Yogesh Dhimate

Notes to Myself

Jan 9, 2021 - 2 minute read - Comments - Programming

Externalizing Queries in Mule Application

I like to keep my code clean, understandable, and readable. It helps the next person who will take over my work. I try my best to avoid any trouble reading, maintaining, and updating the code. There are recommended and well known best practices about organizing Mule code. It involves better structuring of the project, maintaining configuration files, hiding or securing sensitive information like passwords and API keys, transaction management, or reconnection and caching strategies.

The lesser-known trick is about externalizing SOQL and SQL queries. Before I knew this trick I organized my SQL queries in properties files, and used spring placeholders like ${account.query} or dataweave Mule::p function to inject or read the queries in the code. It is not an elegant approach. It made the properties file difficult to manage and read. Then I discovered ${file::} notation to inject the queries. It offers a much better way to externalize the queries.

Using this notation is easy. In your Mule app, organize your queries in the src/main/resources folder in their own files as shown below.

dwarf

Once you organize your queries properly, injecting those queries is easy.

dwarf

This organization helps in keeping the XML configuration file readable and easily maintainable.

 1
 2
 3
 4
 5
 6
 7
 8
 9
10
11
12
13
14
15
16
17
18
19
20
21
22
23
24
25
26
27
28
29
30
31
32
33
34
35
36
37
<?xml version="1.0" encoding="UTF-8"?>

<mule xmlns:ee="http://www.mulesoft.org/schema/mule/ee/core"
	xmlns:http="http://www.mulesoft.org/schema/mule/http"
	xmlns:db="http://www.mulesoft.org/schema/mule/db"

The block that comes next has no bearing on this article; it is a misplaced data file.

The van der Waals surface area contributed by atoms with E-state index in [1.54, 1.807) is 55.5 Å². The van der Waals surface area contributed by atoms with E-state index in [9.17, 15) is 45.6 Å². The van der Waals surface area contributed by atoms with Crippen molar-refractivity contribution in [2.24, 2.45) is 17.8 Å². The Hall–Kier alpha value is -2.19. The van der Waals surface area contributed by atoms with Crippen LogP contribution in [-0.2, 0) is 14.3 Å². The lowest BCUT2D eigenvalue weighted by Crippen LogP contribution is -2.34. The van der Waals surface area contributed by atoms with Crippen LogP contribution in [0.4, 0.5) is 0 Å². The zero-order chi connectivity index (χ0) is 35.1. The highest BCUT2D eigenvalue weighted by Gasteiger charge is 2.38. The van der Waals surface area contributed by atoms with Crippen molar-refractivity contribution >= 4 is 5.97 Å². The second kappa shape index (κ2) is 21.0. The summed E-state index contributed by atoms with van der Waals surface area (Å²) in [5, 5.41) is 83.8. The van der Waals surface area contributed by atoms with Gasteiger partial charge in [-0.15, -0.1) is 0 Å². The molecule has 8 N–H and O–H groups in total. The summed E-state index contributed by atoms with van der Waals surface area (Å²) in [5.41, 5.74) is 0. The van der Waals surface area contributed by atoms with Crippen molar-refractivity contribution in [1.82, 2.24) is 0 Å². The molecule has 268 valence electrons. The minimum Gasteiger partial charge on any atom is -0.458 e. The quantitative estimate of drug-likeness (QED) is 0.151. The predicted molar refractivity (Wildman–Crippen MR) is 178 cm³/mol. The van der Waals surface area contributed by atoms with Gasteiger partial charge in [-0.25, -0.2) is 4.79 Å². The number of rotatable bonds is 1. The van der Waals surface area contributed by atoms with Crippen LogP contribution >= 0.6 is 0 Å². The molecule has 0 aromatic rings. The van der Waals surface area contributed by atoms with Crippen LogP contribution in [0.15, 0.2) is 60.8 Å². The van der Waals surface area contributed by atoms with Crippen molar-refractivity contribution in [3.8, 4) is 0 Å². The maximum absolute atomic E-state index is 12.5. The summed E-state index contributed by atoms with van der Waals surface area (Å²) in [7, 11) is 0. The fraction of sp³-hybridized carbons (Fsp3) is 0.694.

xmlns="http://www.mulesoft.org/schema/mule/core"
	xmlns:doc="http://www.mulesoft.org/schema/mule/documentation"
	xmlns:xsi="http://www.w3.org/2001/XMLSchema-instance"
	xsi:schemaLocation="http://www.mulesoft.org/schema/mule/core 
		http://www.mulesoft.org/schema/mule/core/current/mule.xsd
		http://www.mulesoft.org/schema/mule/db 
		http://www.mulesoft.org/schema/mule/db/current/mule-db.xsd
		http://www.mulesoft.org/schema/mule/http 
		http://www.mulesoft.org/schema/mule/http/current/mule-http.xsd
		http://www.mulesoft.org/schema/mule/ee/core 
		http://www.mulesoft.org/schema/mule/ee/core/current/mule-ee.xsd">
	<flow name="demo-apiFlow"
		doc:id="e3653667-121e-47cf-b2a6-33345b66e2e4">
		<http:listener doc:name="/Patient" 
			doc:id="39e23081-26d6-4469-953d-0efd3219b34f" 
			config-ref="HTTP_Listener_config" 
			path="/Patient"/>
		<db:select 
			doc:name="Select all patients" 
			doc:id="b7c2a60b-d6bb-431b-bb27-10419910aae6" 
			config-ref="Database_Config">
			<db:sql ><![CDATA[${file::sql/select-patients-all.sql}]]></db:sql>
		</db:select>
		<ee:transform 
			doc:name="Prepare response" 
			doc:id="e2774a96-2f54-4a41-acc2-e8f271b29f52" >
			<ee:message >
				<ee:set-payload resource="dw/patients-all-response.dwl" />
			</ee:message>
		</ee:transform>
	</flow>
</mule>

Jan 6, 2021 - 3 minute read - Comments - Personal

Drinking Water Habit

I discovered that the easiest way to start drinking more water is to always keep a water bottle with me. Before going to bed, I keep a bottle of water next to the bed. The idea is, when I wake up, the first thing I see is the water bottle. I drink that bottle before getting out of bed. This system helps me get a significant headstart in meeting my daily water drinking quota.

A few years back I was consulting for a client in Minneapolis. I traveled every other week to Minneapolis to work from their office. I worked with them for almost a year. It was fun and enjoyable work. During that time I developed a good camaraderie with my colleagues there. When I started working with them I noticed that they had a similar - effortless - system to drink more water during office hours.